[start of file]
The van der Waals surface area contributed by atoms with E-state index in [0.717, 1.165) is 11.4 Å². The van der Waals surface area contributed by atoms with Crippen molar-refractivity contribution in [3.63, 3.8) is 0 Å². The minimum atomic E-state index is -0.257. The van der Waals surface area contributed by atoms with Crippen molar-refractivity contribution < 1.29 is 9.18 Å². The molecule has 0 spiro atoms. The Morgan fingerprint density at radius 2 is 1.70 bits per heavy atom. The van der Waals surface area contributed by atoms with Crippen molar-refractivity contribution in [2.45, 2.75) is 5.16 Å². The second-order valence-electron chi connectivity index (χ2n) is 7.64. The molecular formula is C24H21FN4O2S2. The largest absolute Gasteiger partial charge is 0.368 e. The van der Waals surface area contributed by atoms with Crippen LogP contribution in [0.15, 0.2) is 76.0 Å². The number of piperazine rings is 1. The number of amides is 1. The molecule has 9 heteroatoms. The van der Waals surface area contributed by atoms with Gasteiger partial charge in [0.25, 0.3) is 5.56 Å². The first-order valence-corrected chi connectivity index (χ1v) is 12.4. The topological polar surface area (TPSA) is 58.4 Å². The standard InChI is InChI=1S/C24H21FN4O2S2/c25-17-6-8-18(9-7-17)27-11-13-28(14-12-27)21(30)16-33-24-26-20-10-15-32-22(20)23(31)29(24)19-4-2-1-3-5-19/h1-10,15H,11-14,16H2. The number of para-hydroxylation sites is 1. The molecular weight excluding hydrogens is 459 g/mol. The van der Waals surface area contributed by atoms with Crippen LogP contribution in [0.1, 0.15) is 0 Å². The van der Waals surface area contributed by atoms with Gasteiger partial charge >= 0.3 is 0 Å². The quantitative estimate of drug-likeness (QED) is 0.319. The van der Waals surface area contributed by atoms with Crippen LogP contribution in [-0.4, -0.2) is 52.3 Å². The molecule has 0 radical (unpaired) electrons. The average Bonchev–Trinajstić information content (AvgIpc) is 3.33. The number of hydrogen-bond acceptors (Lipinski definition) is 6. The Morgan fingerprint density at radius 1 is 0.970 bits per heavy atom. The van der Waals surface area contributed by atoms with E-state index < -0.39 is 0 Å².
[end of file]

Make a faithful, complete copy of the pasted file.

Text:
The van der Waals surface area contributed by atoms with E-state index in [0.717, 1.165) is 11.4 Å². The van der Waals surface area contributed by atoms with Crippen molar-refractivity contribution in [3.63, 3.8) is 0 Å². The minimum atomic E-state index is -0.257. The van der Waals surface area contributed by atoms with Crippen molar-refractivity contribution < 1.29 is 9.18 Å². The molecule has 0 spiro atoms. The Morgan fingerprint density at radius 2 is 1.70 bits per heavy atom. The van der Waals surface area contributed by atoms with Crippen molar-refractivity contribution in [2.45, 2.75) is 5.16 Å². The second-order valence-electron chi connectivity index (χ2n) is 7.64. The molecular formula is C24H21FN4O2S2. The largest absolute Gasteiger partial charge is 0.368 e. The van der Waals surface area contributed by atoms with Crippen LogP contribution in [0.15, 0.2) is 76.0 Å². The number of piperazine rings is 1. The number of amides is 1. The molecule has 9 heteroatoms. The van der Waals surface area contributed by atoms with Gasteiger partial charge in [0.25, 0.3) is 5.56 Å². The first-order valence-corrected chi connectivity index (χ1v) is 12.4. The topological polar surface area (TPSA) is 58.4 Å². The standard InChI is InChI=1S/C24H21FN4O2S2/c25-17-6-8-18(9-7-17)27-11-13-28(14-12-27)21(30)16-33-24-26-20-10-15-32-22(20)23(31)29(24)19-4-2-1-3-5-19/h1-10,15H,11-14,16H2. The number of para-hydroxylation sites is 1. The molecular weight excluding hydrogens is 459 g/mol. The van der Waals surface area contributed by atoms with Crippen LogP contribution in [0.1, 0.15) is 0 Å². The van der Waals surface area contributed by atoms with Gasteiger partial charge >= 0.3 is 0 Å². The quantitative estimate of drug-likeness (QED) is 0.319. The van der Waals surface area contributed by atoms with Crippen LogP contribution in [-0.4, -0.2) is 52.3 Å². The molecule has 0 radical (unpaired) electrons. The average Bonchev–Trinajstić information content (AvgIpc) is 3.33. The number of hydrogen-bond acceptors (Lipinski definition) is 6. The Morgan fingerprint density at radius 1 is 0.970 bits per heavy atom. The van der Waals surface area contributed by atoms with E-state index < -0.39 is 0 Å².